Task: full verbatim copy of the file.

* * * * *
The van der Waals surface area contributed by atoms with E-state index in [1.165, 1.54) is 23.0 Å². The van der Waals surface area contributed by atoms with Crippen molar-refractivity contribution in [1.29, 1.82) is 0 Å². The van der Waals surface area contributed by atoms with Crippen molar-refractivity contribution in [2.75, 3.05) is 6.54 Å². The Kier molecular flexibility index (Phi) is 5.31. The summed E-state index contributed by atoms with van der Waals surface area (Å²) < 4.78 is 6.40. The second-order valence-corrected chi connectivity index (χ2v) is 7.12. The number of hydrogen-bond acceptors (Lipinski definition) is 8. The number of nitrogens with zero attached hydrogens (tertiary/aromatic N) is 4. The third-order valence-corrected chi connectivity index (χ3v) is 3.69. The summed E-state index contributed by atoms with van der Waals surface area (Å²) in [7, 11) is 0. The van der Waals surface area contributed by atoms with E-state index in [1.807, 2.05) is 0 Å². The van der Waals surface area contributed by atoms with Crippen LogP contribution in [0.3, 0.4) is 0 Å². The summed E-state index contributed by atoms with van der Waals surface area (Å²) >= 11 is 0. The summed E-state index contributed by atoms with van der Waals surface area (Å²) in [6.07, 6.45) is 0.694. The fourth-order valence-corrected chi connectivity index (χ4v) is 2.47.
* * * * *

The van der Waals surface area contributed by atoms with E-state index in [1.165, 1.54) is 23.0 Å². The van der Waals surface area contributed by atoms with Crippen molar-refractivity contribution in [1.29, 1.82) is 0 Å². The van der Waals surface area contributed by atoms with Crippen molar-refractivity contribution in [2.75, 3.05) is 6.54 Å². The Kier molecular flexibility index (Phi) is 5.31. The summed E-state index contributed by atoms with van der Waals surface area (Å²) < 4.78 is 6.40. The second-order valence-corrected chi connectivity index (χ2v) is 7.12. The number of hydrogen-bond acceptors (Lipinski definition) is 8. The number of nitrogens with zero attached hydrogens (tertiary/aromatic N) is 4. The third-order valence-corrected chi connectivity index (χ3v) is 3.69. The summed E-state index contributed by atoms with van der Waals surface area (Å²) in [7, 11) is 0. The van der Waals surface area contributed by atoms with E-state index in [1.807, 2.05) is 0 Å². The van der Waals surface area contributed by atoms with Crippen LogP contribution in [0.3, 0.4) is 0 Å². The summed E-state index contributed by atoms with van der Waals surface area (Å²) >= 11 is 0. The summed E-state index contributed by atoms with van der Waals surface area (Å²) in [6.07, 6.45) is 0.694. The fourth-order valence-corrected chi connectivity index (χ4v) is 2.47.